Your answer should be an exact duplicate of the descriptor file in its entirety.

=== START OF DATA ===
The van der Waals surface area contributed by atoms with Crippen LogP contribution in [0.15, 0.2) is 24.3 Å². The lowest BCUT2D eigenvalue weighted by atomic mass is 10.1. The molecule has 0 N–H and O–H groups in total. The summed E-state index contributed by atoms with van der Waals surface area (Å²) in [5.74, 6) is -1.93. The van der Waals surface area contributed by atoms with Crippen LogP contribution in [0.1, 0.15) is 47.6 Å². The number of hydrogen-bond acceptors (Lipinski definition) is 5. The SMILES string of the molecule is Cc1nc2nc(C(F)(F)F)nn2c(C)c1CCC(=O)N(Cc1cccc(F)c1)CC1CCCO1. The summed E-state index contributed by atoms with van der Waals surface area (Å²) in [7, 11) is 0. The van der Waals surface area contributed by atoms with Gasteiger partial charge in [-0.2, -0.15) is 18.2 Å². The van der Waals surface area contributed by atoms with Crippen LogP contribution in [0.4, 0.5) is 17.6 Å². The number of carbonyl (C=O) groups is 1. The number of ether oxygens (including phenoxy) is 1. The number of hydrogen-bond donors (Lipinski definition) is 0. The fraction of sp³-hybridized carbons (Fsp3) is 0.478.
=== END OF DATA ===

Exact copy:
The van der Waals surface area contributed by atoms with Crippen LogP contribution in [0.15, 0.2) is 24.3 Å². The lowest BCUT2D eigenvalue weighted by atomic mass is 10.1. The molecule has 0 N–H and O–H groups in total. The summed E-state index contributed by atoms with van der Waals surface area (Å²) in [5.74, 6) is -1.93. The van der Waals surface area contributed by atoms with Crippen LogP contribution in [0.1, 0.15) is 47.6 Å². The number of hydrogen-bond acceptors (Lipinski definition) is 5. The SMILES string of the molecule is Cc1nc2nc(C(F)(F)F)nn2c(C)c1CCC(=O)N(Cc1cccc(F)c1)CC1CCCO1. The summed E-state index contributed by atoms with van der Waals surface area (Å²) in [7, 11) is 0. The van der Waals surface area contributed by atoms with Gasteiger partial charge in [-0.2, -0.15) is 18.2 Å². The van der Waals surface area contributed by atoms with Crippen LogP contribution in [0.4, 0.5) is 17.6 Å². The number of carbonyl (C=O) groups is 1. The number of ether oxygens (including phenoxy) is 1. The number of hydrogen-bond donors (Lipinski definition) is 0. The fraction of sp³-hybridized carbons (Fsp3) is 0.478.